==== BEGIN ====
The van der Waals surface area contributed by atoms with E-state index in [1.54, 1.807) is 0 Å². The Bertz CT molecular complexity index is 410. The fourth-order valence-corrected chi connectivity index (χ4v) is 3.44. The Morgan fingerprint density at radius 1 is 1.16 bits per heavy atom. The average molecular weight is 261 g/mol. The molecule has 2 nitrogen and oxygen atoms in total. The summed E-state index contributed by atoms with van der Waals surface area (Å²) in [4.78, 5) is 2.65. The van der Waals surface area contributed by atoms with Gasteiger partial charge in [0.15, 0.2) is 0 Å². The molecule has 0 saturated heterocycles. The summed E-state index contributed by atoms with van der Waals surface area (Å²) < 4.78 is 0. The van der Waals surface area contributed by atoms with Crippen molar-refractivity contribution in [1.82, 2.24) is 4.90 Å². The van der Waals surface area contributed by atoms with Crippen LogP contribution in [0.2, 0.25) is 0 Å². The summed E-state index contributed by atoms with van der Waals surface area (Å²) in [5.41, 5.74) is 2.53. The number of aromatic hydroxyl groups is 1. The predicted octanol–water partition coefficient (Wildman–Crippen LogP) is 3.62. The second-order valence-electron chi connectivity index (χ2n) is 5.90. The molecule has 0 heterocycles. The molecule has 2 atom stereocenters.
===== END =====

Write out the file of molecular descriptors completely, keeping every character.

The van der Waals surface area contributed by atoms with E-state index in [1.54, 1.807) is 0 Å². The Bertz CT molecular complexity index is 410. The fourth-order valence-corrected chi connectivity index (χ4v) is 3.44. The Morgan fingerprint density at radius 1 is 1.16 bits per heavy atom. The average molecular weight is 261 g/mol. The molecule has 2 nitrogen and oxygen atoms in total. The summed E-state index contributed by atoms with van der Waals surface area (Å²) in [4.78, 5) is 2.65. The van der Waals surface area contributed by atoms with Gasteiger partial charge in [0.15, 0.2) is 0 Å². The molecule has 0 saturated heterocycles. The summed E-state index contributed by atoms with van der Waals surface area (Å²) < 4.78 is 0. The van der Waals surface area contributed by atoms with Crippen molar-refractivity contribution in [1.82, 2.24) is 4.90 Å². The van der Waals surface area contributed by atoms with Crippen LogP contribution in [0.2, 0.25) is 0 Å². The summed E-state index contributed by atoms with van der Waals surface area (Å²) in [5.41, 5.74) is 2.53. The number of aromatic hydroxyl groups is 1. The predicted octanol–water partition coefficient (Wildman–Crippen LogP) is 3.62. The second-order valence-electron chi connectivity index (χ2n) is 5.90. The molecule has 0 heterocycles. The molecule has 2 atom stereocenters.